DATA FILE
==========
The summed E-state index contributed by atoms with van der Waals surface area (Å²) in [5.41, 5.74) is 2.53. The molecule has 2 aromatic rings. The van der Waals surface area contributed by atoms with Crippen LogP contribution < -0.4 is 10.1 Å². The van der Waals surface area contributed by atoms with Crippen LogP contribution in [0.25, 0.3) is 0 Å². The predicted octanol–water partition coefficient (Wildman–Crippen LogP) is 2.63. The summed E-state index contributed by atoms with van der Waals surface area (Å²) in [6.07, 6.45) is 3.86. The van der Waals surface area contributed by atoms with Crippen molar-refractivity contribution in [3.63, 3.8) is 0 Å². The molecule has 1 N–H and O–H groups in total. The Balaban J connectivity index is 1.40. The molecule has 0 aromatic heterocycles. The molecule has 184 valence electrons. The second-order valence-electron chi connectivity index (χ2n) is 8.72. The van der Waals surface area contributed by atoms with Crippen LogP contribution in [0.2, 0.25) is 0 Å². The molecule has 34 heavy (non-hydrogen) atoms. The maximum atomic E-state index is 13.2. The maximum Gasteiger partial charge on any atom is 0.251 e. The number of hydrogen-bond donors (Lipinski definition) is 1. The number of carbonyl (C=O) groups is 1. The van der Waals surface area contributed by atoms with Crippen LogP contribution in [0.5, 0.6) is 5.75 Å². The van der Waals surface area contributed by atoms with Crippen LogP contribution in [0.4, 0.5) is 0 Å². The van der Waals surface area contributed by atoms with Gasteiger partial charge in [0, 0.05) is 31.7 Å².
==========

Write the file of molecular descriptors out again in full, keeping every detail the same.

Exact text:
The summed E-state index contributed by atoms with van der Waals surface area (Å²) in [5.41, 5.74) is 2.53. The molecule has 2 aromatic rings. The van der Waals surface area contributed by atoms with Crippen LogP contribution < -0.4 is 10.1 Å². The van der Waals surface area contributed by atoms with Crippen LogP contribution in [0.25, 0.3) is 0 Å². The predicted octanol–water partition coefficient (Wildman–Crippen LogP) is 2.63. The summed E-state index contributed by atoms with van der Waals surface area (Å²) in [6.07, 6.45) is 3.86. The van der Waals surface area contributed by atoms with Crippen molar-refractivity contribution in [3.63, 3.8) is 0 Å². The molecule has 1 N–H and O–H groups in total. The Balaban J connectivity index is 1.40. The molecule has 0 aromatic heterocycles. The molecule has 184 valence electrons. The second-order valence-electron chi connectivity index (χ2n) is 8.72. The van der Waals surface area contributed by atoms with Crippen LogP contribution in [0.2, 0.25) is 0 Å². The molecule has 34 heavy (non-hydrogen) atoms. The maximum atomic E-state index is 13.2. The maximum Gasteiger partial charge on any atom is 0.251 e. The number of hydrogen-bond donors (Lipinski definition) is 1. The number of carbonyl (C=O) groups is 1. The van der Waals surface area contributed by atoms with Crippen LogP contribution in [0.5, 0.6) is 5.75 Å². The van der Waals surface area contributed by atoms with Crippen LogP contribution in [0.4, 0.5) is 0 Å². The van der Waals surface area contributed by atoms with Gasteiger partial charge in [0, 0.05) is 31.7 Å².